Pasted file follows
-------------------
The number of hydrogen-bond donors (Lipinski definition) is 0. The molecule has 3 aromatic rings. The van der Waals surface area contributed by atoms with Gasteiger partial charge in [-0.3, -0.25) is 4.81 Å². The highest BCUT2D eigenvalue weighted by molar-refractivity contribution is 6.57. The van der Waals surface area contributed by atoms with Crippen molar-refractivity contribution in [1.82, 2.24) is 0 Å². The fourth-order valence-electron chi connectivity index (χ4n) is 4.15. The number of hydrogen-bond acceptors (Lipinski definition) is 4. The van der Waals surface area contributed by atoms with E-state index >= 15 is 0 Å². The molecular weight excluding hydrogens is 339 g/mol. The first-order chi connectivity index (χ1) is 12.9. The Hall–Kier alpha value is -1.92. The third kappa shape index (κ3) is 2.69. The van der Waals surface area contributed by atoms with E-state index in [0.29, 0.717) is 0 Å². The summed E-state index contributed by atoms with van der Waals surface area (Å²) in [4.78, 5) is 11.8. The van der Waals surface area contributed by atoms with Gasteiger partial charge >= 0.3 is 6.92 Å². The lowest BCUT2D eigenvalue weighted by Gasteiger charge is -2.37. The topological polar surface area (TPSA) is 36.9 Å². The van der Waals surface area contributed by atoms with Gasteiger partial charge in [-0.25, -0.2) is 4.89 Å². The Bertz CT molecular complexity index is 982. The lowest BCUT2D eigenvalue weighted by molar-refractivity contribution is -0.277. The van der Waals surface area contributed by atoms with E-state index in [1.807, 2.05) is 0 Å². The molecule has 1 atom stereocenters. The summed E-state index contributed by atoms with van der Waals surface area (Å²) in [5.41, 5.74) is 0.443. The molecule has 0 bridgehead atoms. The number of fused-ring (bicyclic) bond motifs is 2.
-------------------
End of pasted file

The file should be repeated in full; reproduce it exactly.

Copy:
The number of hydrogen-bond donors (Lipinski definition) is 0. The molecule has 3 aromatic rings. The van der Waals surface area contributed by atoms with Gasteiger partial charge in [-0.3, -0.25) is 4.81 Å². The highest BCUT2D eigenvalue weighted by molar-refractivity contribution is 6.57. The van der Waals surface area contributed by atoms with Crippen molar-refractivity contribution in [1.82, 2.24) is 0 Å². The fourth-order valence-electron chi connectivity index (χ4n) is 4.15. The number of hydrogen-bond acceptors (Lipinski definition) is 4. The van der Waals surface area contributed by atoms with E-state index >= 15 is 0 Å². The molecular weight excluding hydrogens is 339 g/mol. The first-order chi connectivity index (χ1) is 12.9. The Hall–Kier alpha value is -1.92. The third kappa shape index (κ3) is 2.69. The van der Waals surface area contributed by atoms with E-state index in [0.29, 0.717) is 0 Å². The summed E-state index contributed by atoms with van der Waals surface area (Å²) in [4.78, 5) is 11.8. The van der Waals surface area contributed by atoms with Gasteiger partial charge >= 0.3 is 6.92 Å². The lowest BCUT2D eigenvalue weighted by Gasteiger charge is -2.37. The topological polar surface area (TPSA) is 36.9 Å². The van der Waals surface area contributed by atoms with Gasteiger partial charge in [-0.25, -0.2) is 4.89 Å². The Bertz CT molecular complexity index is 982. The lowest BCUT2D eigenvalue weighted by molar-refractivity contribution is -0.277. The van der Waals surface area contributed by atoms with E-state index in [1.807, 2.05) is 0 Å². The molecule has 1 atom stereocenters. The summed E-state index contributed by atoms with van der Waals surface area (Å²) in [5.41, 5.74) is 0.443. The molecule has 0 bridgehead atoms. The number of fused-ring (bicyclic) bond motifs is 2.